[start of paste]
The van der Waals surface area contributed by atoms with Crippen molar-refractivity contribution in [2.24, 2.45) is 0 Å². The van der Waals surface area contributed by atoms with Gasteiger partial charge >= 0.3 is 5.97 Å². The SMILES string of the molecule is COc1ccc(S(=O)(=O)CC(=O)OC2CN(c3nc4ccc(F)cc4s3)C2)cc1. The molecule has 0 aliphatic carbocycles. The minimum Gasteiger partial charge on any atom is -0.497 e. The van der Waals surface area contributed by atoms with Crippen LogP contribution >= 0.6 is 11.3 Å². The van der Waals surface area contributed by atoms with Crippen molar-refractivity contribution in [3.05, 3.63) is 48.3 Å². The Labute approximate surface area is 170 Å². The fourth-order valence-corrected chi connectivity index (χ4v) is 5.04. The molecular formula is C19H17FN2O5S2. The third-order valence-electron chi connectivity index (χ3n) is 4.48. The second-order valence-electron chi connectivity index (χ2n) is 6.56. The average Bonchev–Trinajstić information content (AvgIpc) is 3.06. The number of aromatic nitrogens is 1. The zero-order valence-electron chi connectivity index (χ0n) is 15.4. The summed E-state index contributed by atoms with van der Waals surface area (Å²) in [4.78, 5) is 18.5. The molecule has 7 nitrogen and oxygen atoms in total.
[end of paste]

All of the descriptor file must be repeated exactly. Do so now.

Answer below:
The van der Waals surface area contributed by atoms with Crippen molar-refractivity contribution in [2.24, 2.45) is 0 Å². The van der Waals surface area contributed by atoms with Gasteiger partial charge >= 0.3 is 5.97 Å². The SMILES string of the molecule is COc1ccc(S(=O)(=O)CC(=O)OC2CN(c3nc4ccc(F)cc4s3)C2)cc1. The molecule has 0 aliphatic carbocycles. The minimum Gasteiger partial charge on any atom is -0.497 e. The van der Waals surface area contributed by atoms with Crippen LogP contribution >= 0.6 is 11.3 Å². The van der Waals surface area contributed by atoms with Crippen molar-refractivity contribution in [3.05, 3.63) is 48.3 Å². The Labute approximate surface area is 170 Å². The fourth-order valence-corrected chi connectivity index (χ4v) is 5.04. The molecular formula is C19H17FN2O5S2. The third-order valence-electron chi connectivity index (χ3n) is 4.48. The second-order valence-electron chi connectivity index (χ2n) is 6.56. The average Bonchev–Trinajstić information content (AvgIpc) is 3.06. The number of aromatic nitrogens is 1. The zero-order valence-electron chi connectivity index (χ0n) is 15.4. The summed E-state index contributed by atoms with van der Waals surface area (Å²) in [4.78, 5) is 18.5. The molecule has 7 nitrogen and oxygen atoms in total.